in the silence we learn to just be. and to just breathe. and to allow and accept all the things swirling around us and in us. and when we thrive in the silence of the dark, then we will be able to carry that silence with us to the crazy, loud grocery store line or the busy train station or in the midst of insane christmas shoppers.
this week, not only will i continue to meditate in the dark. but i will do it in silence. no music. no guided meditation. no noises, except for my love bumping an moving around as she gets ready or a car horn down the street or the garbage man outside or the birds chirping. i will sit still. in silence. and breathe. and i will let whatever noise or sound come and go. i will remain in silence.
and, hopefully, the silence that i find in the dark of these december mornings, in my little cave on my living room floor, will inspire me and change me even more, helping me to become even more aware, more aligned, more patient, and filled with more love and peace.
so, with that said, i now bid you all goodnight. and i leave you here now, ready to soak up the silence and darkness of the night, sending you lots of love and wishing for you to find just a few moments every day to embrace a moment of silence. to recenter. refocus. renew.
advent blessings to you all. xoxo
This is such an interesting perspective to me. I live in the tropics, so darkness is about the same between “winter” and “summer” here. And I sing and conduct choirs, so this time of the year is my busiest, and most full of sound, of all the seasons of the year. I realize that I would LOVE to have more time to be silent and embrace the darkness!! Maybe after the last choir concert. Something to aspire to, for sure. Thanks for the inspiration.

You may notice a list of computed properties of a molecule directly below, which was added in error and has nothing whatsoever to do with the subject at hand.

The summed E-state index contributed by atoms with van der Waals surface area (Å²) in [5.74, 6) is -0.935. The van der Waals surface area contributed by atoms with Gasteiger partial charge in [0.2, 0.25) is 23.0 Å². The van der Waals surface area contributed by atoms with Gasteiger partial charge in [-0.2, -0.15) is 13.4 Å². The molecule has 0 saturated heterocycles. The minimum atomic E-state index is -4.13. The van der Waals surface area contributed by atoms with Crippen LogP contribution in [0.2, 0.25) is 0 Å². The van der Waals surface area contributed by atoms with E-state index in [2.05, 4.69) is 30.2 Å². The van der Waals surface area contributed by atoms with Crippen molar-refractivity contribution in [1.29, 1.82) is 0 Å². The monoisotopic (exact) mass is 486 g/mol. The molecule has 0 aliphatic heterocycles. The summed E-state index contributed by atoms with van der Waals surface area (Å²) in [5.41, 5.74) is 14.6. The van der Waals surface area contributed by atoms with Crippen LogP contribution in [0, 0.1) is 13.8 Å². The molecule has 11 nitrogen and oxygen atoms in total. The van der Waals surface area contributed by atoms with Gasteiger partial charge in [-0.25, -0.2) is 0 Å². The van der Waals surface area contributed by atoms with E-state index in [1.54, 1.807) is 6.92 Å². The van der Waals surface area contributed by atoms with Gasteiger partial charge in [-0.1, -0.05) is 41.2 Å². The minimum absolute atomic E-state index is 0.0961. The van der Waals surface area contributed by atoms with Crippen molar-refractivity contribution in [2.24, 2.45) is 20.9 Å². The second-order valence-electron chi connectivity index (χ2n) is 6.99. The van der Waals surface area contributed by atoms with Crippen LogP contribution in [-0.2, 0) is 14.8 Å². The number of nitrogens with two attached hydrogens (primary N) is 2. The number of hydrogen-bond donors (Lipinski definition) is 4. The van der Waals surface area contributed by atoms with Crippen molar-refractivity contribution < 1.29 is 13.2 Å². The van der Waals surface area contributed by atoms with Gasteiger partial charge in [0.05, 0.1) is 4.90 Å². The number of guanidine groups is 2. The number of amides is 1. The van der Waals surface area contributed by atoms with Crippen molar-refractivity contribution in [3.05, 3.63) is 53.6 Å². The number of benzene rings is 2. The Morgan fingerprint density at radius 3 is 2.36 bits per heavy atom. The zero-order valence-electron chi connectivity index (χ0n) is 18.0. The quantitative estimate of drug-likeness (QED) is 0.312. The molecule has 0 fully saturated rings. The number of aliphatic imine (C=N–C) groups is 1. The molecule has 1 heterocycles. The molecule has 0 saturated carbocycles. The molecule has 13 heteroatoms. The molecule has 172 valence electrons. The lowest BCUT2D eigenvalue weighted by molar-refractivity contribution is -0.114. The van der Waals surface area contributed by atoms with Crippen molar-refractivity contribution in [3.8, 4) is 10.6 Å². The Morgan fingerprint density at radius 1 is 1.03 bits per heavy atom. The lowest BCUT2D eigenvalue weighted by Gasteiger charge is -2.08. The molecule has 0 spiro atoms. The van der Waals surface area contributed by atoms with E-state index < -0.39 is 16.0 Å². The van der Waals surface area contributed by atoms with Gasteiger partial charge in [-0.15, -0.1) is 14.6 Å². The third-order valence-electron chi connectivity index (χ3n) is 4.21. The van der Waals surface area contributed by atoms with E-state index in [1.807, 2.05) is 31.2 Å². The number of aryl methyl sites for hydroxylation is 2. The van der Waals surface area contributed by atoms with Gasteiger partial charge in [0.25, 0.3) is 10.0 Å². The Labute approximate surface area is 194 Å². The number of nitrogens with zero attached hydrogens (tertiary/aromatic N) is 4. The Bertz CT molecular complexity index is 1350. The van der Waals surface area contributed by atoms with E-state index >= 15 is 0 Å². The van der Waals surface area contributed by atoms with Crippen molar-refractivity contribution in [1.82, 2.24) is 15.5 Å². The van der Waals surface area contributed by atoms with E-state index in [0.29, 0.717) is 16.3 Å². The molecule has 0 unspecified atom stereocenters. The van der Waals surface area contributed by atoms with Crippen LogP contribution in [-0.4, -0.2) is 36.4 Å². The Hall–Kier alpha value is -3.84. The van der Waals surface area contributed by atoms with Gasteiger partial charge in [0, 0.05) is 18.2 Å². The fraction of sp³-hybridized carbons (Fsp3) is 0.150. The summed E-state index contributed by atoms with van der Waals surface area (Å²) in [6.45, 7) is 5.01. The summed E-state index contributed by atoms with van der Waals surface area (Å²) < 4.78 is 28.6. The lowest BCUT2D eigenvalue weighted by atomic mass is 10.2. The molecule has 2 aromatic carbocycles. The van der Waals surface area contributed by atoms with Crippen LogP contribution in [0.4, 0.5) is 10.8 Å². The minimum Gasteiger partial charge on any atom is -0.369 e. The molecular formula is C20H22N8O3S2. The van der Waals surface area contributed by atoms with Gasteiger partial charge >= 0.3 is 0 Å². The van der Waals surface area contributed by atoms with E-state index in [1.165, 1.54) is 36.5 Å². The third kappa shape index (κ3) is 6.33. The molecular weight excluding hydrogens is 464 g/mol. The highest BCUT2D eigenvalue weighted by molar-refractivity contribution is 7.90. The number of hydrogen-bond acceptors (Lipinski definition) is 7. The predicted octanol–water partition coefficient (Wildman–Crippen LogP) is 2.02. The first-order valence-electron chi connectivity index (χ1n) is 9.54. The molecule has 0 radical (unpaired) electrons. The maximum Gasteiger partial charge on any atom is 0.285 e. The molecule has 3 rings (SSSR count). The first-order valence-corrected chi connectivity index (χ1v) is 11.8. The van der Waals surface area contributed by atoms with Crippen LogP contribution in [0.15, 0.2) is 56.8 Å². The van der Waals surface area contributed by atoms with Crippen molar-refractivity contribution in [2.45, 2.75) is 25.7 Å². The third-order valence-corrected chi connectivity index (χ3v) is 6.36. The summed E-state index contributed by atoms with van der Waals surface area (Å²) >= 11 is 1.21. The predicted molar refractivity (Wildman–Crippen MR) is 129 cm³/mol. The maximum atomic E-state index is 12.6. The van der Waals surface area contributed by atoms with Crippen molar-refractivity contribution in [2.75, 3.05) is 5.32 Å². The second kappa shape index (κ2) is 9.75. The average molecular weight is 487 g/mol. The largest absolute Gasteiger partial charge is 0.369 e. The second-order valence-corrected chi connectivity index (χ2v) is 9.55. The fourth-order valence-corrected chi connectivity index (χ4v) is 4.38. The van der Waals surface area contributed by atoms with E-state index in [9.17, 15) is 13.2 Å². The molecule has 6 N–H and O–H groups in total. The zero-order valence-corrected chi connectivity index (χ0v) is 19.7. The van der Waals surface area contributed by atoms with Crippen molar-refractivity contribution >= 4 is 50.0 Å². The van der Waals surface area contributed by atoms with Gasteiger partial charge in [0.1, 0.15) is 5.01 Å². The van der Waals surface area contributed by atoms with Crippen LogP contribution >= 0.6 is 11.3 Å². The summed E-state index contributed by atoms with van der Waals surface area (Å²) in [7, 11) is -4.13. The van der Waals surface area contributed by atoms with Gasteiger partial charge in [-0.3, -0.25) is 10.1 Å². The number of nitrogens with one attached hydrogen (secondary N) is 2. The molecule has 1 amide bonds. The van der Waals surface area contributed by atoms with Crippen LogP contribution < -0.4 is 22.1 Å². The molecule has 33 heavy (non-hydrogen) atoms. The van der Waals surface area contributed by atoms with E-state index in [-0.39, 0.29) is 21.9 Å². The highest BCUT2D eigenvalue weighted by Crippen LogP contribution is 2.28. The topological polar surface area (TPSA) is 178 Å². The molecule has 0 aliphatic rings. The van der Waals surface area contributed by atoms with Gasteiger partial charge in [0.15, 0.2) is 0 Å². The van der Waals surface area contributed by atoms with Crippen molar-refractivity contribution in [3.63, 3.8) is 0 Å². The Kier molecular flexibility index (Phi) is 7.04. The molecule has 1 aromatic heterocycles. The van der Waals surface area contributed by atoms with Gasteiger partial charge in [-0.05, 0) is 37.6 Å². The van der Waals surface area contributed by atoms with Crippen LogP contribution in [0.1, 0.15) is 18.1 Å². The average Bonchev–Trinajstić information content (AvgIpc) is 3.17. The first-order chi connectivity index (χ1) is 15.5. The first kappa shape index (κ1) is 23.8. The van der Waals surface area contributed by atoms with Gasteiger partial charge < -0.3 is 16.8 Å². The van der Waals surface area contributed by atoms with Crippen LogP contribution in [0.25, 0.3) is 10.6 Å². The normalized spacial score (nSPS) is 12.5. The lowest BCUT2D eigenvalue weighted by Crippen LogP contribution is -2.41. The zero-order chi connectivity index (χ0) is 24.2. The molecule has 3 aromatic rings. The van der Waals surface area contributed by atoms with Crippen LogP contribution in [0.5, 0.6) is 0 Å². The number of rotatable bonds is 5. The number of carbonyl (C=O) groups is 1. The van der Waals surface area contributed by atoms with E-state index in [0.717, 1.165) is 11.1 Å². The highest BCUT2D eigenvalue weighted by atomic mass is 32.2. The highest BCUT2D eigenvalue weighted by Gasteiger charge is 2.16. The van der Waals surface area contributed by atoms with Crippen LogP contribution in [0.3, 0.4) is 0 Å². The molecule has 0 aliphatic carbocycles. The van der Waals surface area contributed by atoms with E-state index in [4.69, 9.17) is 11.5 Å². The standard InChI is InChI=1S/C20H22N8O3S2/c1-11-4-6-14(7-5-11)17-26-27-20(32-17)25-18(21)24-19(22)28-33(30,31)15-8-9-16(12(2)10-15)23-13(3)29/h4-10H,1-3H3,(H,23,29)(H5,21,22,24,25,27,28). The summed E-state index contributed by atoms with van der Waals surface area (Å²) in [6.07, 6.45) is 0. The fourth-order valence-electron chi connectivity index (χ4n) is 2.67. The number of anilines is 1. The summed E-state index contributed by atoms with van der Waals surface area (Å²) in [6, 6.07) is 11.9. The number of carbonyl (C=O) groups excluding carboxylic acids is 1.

Yes, I am sure that it is so weird to read about all of my darkness talk, especially how i rely on nature to show me the darkness and the light of life. Nature truly reflects and teaches to me. I have often wondered how it would be for me to live somewhere where the four seasons were not so distinct. And, even though I grew up in North Carolina, we had four very clear seasons there too. So it’s always been a part of me. I’d love to spend a year living in a tropical place (not a year long cold place!) to see how I adjusted, spiritually. I am certain that my spirit would deepen in ways that I cannot possible begin to imagine!
It was pretty quiet on the trail this morning before sunrise (or when it got lighter in the overcast sky). Besides my squeaky shoe, I heard about 2 squirrel squeaks and it wasn’t ill about 1/2 hr after sunrise that I heard a flock of crows and some other bird chirping. Rare and enjoyable.
How wonderful your morning walks are!
I always feel so soothed after reading your blogs. <3 I love to turn the lights off and have twinkle lights or candles glow. 🙂 There is something about taking moments for solitude that bring forth these inner communications that I would have neglected otherwise. Best wishes!
That is just one of the nicest comments I have received. Wow. I couldn’t ask for anything more than to soothe someone with my words. xoxo